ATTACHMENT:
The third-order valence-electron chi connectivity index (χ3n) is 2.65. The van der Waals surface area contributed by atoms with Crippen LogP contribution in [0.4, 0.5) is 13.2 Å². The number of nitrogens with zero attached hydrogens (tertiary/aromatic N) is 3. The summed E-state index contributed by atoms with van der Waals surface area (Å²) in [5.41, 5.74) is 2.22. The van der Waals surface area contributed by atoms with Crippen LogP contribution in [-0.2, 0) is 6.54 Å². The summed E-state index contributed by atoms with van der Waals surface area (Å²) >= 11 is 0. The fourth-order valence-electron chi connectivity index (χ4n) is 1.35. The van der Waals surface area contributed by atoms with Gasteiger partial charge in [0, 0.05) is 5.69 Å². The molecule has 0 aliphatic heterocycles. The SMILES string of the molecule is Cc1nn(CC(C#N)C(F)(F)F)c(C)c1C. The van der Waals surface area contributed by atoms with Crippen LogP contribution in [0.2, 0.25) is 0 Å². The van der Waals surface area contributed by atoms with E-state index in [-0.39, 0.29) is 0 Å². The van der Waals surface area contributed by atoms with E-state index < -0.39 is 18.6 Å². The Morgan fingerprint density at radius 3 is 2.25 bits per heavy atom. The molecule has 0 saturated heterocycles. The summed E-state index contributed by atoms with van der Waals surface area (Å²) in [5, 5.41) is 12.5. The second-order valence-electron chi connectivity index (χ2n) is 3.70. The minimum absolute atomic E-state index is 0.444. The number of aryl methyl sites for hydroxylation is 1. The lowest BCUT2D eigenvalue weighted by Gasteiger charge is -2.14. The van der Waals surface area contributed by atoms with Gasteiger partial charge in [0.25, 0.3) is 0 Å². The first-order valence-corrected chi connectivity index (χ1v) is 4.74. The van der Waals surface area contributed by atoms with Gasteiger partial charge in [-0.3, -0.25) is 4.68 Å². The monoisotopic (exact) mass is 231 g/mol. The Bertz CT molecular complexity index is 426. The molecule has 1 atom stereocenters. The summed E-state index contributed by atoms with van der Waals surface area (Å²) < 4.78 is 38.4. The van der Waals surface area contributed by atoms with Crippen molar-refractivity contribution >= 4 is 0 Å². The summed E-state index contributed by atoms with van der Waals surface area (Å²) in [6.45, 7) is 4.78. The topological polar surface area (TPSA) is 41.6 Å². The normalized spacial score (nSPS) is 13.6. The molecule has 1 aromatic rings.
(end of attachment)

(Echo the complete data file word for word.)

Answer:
The third-order valence-electron chi connectivity index (χ3n) is 2.65. The van der Waals surface area contributed by atoms with Crippen LogP contribution in [0.4, 0.5) is 13.2 Å². The number of nitrogens with zero attached hydrogens (tertiary/aromatic N) is 3. The summed E-state index contributed by atoms with van der Waals surface area (Å²) in [5.41, 5.74) is 2.22. The van der Waals surface area contributed by atoms with Crippen LogP contribution in [-0.2, 0) is 6.54 Å². The summed E-state index contributed by atoms with van der Waals surface area (Å²) >= 11 is 0. The fourth-order valence-electron chi connectivity index (χ4n) is 1.35. The van der Waals surface area contributed by atoms with Gasteiger partial charge in [0, 0.05) is 5.69 Å². The molecule has 0 aliphatic heterocycles. The SMILES string of the molecule is Cc1nn(CC(C#N)C(F)(F)F)c(C)c1C. The van der Waals surface area contributed by atoms with Crippen LogP contribution in [0.2, 0.25) is 0 Å². The van der Waals surface area contributed by atoms with E-state index in [-0.39, 0.29) is 0 Å². The van der Waals surface area contributed by atoms with E-state index < -0.39 is 18.6 Å². The Morgan fingerprint density at radius 3 is 2.25 bits per heavy atom. The molecule has 0 saturated heterocycles. The summed E-state index contributed by atoms with van der Waals surface area (Å²) in [5, 5.41) is 12.5. The second-order valence-electron chi connectivity index (χ2n) is 3.70. The minimum absolute atomic E-state index is 0.444. The number of aryl methyl sites for hydroxylation is 1. The lowest BCUT2D eigenvalue weighted by Gasteiger charge is -2.14. The van der Waals surface area contributed by atoms with Gasteiger partial charge in [0.25, 0.3) is 0 Å². The first-order valence-corrected chi connectivity index (χ1v) is 4.74. The van der Waals surface area contributed by atoms with Gasteiger partial charge in [-0.3, -0.25) is 4.68 Å². The monoisotopic (exact) mass is 231 g/mol. The Bertz CT molecular complexity index is 426. The molecule has 1 atom stereocenters. The summed E-state index contributed by atoms with van der Waals surface area (Å²) < 4.78 is 38.4. The van der Waals surface area contributed by atoms with Crippen molar-refractivity contribution >= 4 is 0 Å². The summed E-state index contributed by atoms with van der Waals surface area (Å²) in [6.45, 7) is 4.78. The topological polar surface area (TPSA) is 41.6 Å². The normalized spacial score (nSPS) is 13.6. The molecule has 1 aromatic rings.